But it is probably too late now for such a strategy to succeed. Apple's OS is now in its seventh generation and the company has a wide customer base. It set out early to integrate the user experience across devices -- iPhone, MacBook, iPod, iPad etc. So what Microsoft probably intends to do now is already executed, and executed very well, by Apple.
Apple has created an ecosystem and locked in users. That's one of the reasons why users like me would think twice before switching platforms considering the effort and cost. In addition, Apple is looking to expand its reach further by introducing a mid-range iPhone to capture the emerging markets such as India and China.
Nokia was earlier expecting good sales of its budget Lumia devices in China but that proposition looks to be in danger now. Apple has been rumored to be in talks with China Mobile (CHL). A deal will open up more than 700 million subscribers of China Mobile for Apple and a budget iPhone for China looks like the right way to benefit from smartphone growth in the country.
But Apple is not beating Microsoft only in smartphones. Microsoft's Windows software sells on the back of Windows-powered laptops and notebooks, but there's a change that's happening here as well.
Apple's MacBook Air has been beating Windows Ultrabooks in sales. Through the end of May, Apple's MacBook Air captured a whopping 56% of thin-and-light laptop sales in the U.S. Moreover, it is expected that the Intel Haswell powered 2013 MacBook Air will further push back its Windows-powered rivals. A cheaper iPhone and greater sales of Apple's MacBooks will certainly widen its ecosystem.
Even though Windows PCs dominate the world, the Windows Phone OS hasn't caught on and is growing at a snail's pace. Tough competition from Apple and Google has been too much to handle for Microsoft so far and spending more than $7 billion on Nokia might not change things further as the company has its legs in two different boats.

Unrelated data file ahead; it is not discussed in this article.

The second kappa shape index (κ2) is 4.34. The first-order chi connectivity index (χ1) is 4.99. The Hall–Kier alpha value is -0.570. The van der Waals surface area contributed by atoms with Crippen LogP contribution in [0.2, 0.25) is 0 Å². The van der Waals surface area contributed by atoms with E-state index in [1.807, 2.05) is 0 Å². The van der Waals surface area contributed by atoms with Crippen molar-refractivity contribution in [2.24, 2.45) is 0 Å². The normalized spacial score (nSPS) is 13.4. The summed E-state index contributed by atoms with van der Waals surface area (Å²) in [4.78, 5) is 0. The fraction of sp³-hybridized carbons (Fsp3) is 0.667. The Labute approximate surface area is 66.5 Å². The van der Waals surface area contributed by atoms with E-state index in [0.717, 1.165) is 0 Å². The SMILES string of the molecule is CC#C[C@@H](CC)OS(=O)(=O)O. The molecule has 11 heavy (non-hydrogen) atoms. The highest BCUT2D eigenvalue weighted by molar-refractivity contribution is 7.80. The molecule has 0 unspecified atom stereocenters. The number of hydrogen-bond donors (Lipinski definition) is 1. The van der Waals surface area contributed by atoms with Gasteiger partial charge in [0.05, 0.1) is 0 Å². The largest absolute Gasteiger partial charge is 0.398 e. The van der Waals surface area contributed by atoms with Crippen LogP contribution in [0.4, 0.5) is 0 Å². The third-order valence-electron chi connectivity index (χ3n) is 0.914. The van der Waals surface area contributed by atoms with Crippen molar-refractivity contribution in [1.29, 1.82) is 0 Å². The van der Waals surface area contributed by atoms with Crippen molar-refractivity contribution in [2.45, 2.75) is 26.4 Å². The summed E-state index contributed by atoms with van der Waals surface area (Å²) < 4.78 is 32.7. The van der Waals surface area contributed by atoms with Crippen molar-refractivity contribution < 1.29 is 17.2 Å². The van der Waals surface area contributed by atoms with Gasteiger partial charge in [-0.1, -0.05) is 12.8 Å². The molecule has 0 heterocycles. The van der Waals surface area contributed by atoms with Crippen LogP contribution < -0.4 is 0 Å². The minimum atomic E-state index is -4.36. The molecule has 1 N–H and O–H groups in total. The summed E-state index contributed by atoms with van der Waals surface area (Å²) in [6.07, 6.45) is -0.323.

Getting ahead of Apple, Samsung and other Android-using smartphone makers looks like a far-fetched idea right now. Microsoft might have further difficulty in competing against Google in various services as it will have one more acquisition to integrate and its recent history (the aQuantive and the Surface write down) doesn't look good either.
Microsoft thought that it would be able to compete better against Google by acquiring aQuantive in 2007, and it shelled out $6.3 billion for it. Five years later, it wrote down $6.2 billion. Microsoft's Bing commands just 17.9% of the search engine market in the U.S. while Google leads with 67%. A look at the mobile search engine market reveals more polarized results as Google commands a staggering 90% of the market and Bing sits at a lowly 2.83%.
Now, with Nokia's market share in mobile phones falling and Windows Phone market share growing at a very sluggish pace, Microsoft's acquisition won't probably enable it to make much headway in mobile search either. The advantage that Google has is that it licenses its software to various smartphone makers and this has worked well for it.
Google's various services -- Gmail, YouTube, Google Maps etc. -- are very popular and this has helped sales of Android phones, while Microsoft's own apps aren't that cutting-edge according to me. Microsoft has already tried the Google way of licensing software and didn't succeed. And now, the company is trying the Apple way but it is probably too late. Has Microsoft shot itself in the foot once again with its Nokia acquisition? You are welcome to weigh in with your comments below.